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Three judgements of the Upper Tribunal address the complicated requirements of the immigration rules in relation to Tier 1 Entrepreneurs. The three cases were heard by the President of the Upper Tribunal, McCloskey J, and the appellants were represented by Ian MacDonald QC.

The first case, Fayyaz [2014] UKUT00296, deals with an appeal against refusal of an in-country application for Tier 1 Entrepreneur visa on the basis of insufficiency of detail in the letter from the financial institution holding funds for the third party sponsor. In particular, the letter from the bank appears to have omitted the details of the third party sponsor account holder, such as their full postal address, telephone number and email address. Although the same details were provided in a separate letter from the sponsor, the tribunal found that the exact requirements of the immigration rules were not met. The tribunal rejected the appellant’s argument that requirement was “absurd” in the light of the information amply available from alternative sources. The appeal failed.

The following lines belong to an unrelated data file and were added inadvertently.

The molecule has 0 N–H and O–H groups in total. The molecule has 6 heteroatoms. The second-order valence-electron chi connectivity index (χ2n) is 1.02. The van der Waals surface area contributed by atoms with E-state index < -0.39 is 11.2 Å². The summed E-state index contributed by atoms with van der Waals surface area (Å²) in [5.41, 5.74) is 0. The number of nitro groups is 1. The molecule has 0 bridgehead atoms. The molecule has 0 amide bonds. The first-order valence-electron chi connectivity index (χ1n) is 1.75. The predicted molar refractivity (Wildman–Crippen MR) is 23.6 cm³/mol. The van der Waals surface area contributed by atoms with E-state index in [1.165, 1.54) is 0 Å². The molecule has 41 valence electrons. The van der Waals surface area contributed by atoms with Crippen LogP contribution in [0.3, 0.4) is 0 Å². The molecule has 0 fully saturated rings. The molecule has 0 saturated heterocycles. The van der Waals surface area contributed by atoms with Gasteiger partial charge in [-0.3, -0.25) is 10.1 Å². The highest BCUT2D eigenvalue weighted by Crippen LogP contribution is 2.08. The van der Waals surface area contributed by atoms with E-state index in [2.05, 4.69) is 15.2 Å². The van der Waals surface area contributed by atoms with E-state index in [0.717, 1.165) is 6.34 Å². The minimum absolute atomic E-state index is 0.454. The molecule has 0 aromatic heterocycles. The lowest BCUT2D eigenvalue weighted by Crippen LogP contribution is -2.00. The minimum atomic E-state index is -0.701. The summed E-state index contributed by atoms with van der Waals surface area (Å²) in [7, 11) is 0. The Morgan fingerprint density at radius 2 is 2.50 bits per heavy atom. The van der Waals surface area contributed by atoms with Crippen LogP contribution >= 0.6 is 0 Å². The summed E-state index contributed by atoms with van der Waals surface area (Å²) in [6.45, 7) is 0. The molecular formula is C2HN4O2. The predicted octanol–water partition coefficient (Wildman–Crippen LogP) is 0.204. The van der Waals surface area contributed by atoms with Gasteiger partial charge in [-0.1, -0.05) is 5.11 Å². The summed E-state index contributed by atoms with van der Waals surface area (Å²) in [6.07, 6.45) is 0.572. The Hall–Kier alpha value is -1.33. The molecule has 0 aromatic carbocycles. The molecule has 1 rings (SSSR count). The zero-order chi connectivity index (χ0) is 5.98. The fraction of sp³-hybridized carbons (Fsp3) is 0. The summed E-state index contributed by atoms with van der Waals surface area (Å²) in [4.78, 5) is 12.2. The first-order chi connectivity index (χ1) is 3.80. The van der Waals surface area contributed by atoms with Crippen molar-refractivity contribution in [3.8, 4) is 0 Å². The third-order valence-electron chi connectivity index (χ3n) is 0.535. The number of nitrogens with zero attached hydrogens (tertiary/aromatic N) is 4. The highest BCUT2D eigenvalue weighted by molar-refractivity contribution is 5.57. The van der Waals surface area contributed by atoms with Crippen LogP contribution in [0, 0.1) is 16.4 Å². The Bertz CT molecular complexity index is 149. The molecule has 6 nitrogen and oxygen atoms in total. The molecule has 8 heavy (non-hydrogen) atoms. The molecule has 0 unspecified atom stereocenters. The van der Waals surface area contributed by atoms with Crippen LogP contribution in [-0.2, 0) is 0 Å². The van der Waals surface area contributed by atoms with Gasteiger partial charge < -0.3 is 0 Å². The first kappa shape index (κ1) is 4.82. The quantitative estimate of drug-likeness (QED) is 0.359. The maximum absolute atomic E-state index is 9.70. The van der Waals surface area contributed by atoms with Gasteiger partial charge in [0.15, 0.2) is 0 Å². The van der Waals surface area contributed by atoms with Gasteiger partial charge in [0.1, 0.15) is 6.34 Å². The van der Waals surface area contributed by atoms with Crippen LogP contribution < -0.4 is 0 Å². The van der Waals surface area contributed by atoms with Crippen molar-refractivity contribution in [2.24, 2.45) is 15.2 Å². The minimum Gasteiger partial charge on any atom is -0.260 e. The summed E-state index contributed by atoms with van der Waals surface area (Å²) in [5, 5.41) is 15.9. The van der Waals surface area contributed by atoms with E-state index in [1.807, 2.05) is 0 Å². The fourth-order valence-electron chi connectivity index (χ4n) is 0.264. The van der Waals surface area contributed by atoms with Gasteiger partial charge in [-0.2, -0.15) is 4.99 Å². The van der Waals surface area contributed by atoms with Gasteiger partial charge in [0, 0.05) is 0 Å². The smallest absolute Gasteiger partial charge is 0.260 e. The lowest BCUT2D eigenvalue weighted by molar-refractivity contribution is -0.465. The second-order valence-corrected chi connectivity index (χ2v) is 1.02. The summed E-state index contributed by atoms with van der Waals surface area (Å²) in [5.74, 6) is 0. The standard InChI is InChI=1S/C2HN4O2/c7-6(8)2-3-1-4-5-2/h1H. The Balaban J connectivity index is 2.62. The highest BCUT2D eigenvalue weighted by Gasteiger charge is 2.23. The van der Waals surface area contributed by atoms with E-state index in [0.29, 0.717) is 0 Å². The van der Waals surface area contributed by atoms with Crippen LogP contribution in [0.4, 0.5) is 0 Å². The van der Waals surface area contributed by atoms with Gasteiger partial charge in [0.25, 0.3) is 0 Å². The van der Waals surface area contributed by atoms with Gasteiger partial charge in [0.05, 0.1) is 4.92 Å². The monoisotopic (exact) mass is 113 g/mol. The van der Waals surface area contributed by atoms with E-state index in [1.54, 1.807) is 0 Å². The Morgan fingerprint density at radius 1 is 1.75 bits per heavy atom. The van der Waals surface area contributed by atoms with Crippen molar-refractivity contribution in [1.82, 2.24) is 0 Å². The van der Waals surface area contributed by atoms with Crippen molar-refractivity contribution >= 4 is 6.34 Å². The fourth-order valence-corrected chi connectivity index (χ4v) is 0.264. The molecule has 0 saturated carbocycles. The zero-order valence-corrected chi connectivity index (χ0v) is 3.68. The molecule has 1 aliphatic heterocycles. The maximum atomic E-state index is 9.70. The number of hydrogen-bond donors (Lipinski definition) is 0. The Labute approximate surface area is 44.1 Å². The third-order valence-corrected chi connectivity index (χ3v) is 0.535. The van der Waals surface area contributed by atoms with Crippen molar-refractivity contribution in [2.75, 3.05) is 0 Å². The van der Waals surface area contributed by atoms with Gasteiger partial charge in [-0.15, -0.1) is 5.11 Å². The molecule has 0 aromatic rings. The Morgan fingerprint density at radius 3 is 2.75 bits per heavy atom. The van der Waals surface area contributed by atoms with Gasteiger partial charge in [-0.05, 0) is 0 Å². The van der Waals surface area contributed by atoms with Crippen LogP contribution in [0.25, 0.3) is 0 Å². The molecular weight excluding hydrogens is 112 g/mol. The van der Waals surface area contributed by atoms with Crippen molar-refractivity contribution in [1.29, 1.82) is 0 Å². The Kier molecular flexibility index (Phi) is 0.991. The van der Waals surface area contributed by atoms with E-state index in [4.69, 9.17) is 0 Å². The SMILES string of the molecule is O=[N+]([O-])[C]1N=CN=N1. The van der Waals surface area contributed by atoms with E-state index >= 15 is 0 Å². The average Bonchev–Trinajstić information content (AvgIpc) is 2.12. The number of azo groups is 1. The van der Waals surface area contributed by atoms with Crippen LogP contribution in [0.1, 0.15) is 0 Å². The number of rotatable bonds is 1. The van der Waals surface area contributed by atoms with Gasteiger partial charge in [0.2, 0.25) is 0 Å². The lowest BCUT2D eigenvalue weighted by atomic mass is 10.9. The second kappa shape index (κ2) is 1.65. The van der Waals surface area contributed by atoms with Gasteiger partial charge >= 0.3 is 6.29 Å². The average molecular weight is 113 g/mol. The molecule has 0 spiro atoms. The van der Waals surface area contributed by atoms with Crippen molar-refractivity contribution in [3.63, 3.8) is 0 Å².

Related case of Durani (Entrepreneurs: bank letters, evidential flexibility) [2014] UKUT00295 was heard at the same proceedings but decided in a separate determination. It addresses the mere existence of “evidential flexibility policy” and confirmed that all requirements are now contained in the Immigration Rules. There is no additional duty on the Home Office to exercise flexibility and request additional documents for the sake of saving the application.

The third case, Akhter (paragraph 245AA – wrong format) [2014] UKUT 000297 was an appeal against the decision of the First-tier tribunal setting aside the refusal of the application by the Home Office. This appeal, unlike its two counterparts, was allowed. The fact of this case were similar to the other two appeals: the letter from the bank confirming availability of funds held by a third party sponsor lacked some of the information prescribed by the Immigration Rules. In this case it was the applicant’s details that were missing from the letter. In line with the decisions in the two parallel appeals, the tribunal found that failure to provide full and precise information as required by the rules defeated the application.

The judgements highlight extreme complexity of the current rules and the need for minute attention to detail when preparing the applications.

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